Nature with water and the Spirit: a response to Rowan Williams

UNCG Author/Contributor (non-UNCG co-authors, if there are any, appear on document)
Eugene F. Rogers, Professor (Creator)
The University of North Carolina at Greensboro (UNCG )
Web Site:

Abstract: For Paul, ‘nature’ works differently for free Jewish men (torah-observers) and others (slaves, Gentiles, women), so that in Paul ‘nature’ is a differentiated rather than universal philosophical concept. Paul so differentiates natures according to theological considerations we might call narrative. Stories about God's relations with Israel set the context in which Paul's use of ‘nature’ makes sense. ‘Nature’ is a character in a story of captivity observed in the light of release (Rom 1:17–18). The eucharist mobilizes the related concept of ‘body’ to enact a parallel story of captivity and release – the binding of Isaac and the crucifixion of Jesus – in which God exposes the worst that human beings can do (child sacrifice, execution of innocents) so that it can be healed. Nature is a character in a story liturgically enacted in baptism, eucharist, marriage. The character's changing circumstances are plotted by the Spirit in traditions Syriac, Latin, Greek, German, and Russian. (Nature is perfected by grace.) No mere scenery, nature is dynamic. A creature of the Spirit, it is to grow. Ontologies of nature depend on the narrative for which they seek conditions. This narrative requires a dynamic and differentiated account so that nature can serve the promise of blessing.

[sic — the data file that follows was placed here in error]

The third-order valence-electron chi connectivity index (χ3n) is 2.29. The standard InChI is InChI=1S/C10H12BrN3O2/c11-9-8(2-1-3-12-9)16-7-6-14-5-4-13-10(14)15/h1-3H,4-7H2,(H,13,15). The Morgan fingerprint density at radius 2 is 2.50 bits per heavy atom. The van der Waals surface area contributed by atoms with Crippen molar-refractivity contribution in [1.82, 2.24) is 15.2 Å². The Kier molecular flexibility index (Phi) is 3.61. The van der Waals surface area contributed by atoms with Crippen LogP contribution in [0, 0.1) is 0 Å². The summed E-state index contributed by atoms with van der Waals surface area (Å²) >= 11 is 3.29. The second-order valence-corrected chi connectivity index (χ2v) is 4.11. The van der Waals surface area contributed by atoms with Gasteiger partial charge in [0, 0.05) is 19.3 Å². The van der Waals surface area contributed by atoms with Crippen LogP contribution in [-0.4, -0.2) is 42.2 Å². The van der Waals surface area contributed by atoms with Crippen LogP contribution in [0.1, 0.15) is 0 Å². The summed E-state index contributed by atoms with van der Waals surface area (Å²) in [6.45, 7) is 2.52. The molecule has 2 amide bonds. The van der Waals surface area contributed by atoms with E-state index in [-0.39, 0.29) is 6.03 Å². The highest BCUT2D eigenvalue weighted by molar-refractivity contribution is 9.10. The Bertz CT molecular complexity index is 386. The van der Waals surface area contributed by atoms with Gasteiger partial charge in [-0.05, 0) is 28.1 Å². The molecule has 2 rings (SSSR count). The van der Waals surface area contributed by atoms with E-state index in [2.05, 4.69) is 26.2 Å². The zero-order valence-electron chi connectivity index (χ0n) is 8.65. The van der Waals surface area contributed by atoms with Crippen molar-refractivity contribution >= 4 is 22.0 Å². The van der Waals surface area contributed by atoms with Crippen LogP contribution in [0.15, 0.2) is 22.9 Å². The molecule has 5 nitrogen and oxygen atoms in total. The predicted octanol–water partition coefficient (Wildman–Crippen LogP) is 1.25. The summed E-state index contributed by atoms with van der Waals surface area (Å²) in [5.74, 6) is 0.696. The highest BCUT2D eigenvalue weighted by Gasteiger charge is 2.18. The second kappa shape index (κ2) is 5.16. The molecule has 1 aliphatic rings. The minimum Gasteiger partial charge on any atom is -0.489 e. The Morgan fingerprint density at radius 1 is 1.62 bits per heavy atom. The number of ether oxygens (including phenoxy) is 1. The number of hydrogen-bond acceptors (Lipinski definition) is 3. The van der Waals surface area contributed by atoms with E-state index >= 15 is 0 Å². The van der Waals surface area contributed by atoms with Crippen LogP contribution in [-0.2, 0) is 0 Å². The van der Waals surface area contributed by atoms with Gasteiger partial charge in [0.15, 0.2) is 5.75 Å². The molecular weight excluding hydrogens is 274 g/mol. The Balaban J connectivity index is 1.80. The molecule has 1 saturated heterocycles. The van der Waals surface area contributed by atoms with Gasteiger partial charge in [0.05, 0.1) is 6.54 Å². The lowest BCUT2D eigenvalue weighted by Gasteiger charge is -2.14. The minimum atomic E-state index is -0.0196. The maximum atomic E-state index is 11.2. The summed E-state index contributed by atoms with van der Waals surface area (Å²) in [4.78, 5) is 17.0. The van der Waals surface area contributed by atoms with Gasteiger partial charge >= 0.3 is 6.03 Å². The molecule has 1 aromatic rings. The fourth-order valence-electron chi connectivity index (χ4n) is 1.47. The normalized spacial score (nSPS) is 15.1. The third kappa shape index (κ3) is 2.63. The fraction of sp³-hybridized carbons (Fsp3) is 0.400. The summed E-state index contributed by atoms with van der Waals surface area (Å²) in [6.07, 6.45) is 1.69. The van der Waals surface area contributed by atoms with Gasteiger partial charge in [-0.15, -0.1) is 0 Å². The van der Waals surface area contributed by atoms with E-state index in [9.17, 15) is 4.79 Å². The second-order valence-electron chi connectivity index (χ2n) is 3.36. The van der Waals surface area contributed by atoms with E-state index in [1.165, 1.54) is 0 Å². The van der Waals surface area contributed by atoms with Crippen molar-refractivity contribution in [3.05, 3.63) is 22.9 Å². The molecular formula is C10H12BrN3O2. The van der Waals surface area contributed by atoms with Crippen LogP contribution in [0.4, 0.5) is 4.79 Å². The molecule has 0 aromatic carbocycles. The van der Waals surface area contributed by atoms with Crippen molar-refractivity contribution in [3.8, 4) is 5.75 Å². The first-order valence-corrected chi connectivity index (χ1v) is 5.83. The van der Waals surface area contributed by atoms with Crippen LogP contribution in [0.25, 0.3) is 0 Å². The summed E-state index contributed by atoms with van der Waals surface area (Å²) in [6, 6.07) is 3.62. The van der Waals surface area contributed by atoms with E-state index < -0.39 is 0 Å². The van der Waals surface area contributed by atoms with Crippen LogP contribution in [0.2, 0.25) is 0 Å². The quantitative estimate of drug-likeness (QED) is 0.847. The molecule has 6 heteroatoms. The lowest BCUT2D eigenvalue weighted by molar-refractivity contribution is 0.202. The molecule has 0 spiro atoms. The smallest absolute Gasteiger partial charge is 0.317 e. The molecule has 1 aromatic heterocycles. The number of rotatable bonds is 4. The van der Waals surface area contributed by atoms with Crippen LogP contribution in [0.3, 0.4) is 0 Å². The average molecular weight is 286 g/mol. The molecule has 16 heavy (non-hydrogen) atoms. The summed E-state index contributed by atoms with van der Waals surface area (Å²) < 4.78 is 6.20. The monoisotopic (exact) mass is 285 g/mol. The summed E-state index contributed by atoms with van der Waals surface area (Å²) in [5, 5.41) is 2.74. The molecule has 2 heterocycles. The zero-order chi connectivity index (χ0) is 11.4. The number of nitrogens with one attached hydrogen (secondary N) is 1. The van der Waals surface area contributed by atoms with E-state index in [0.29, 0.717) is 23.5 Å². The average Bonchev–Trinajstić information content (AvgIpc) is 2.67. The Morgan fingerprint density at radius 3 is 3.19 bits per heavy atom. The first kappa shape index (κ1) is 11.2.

Additional Information

Scottish Journal of Theology, 56(1), 89-100
Language: English
Date: 2003
Theology, Christianity, Nature, Eucharist

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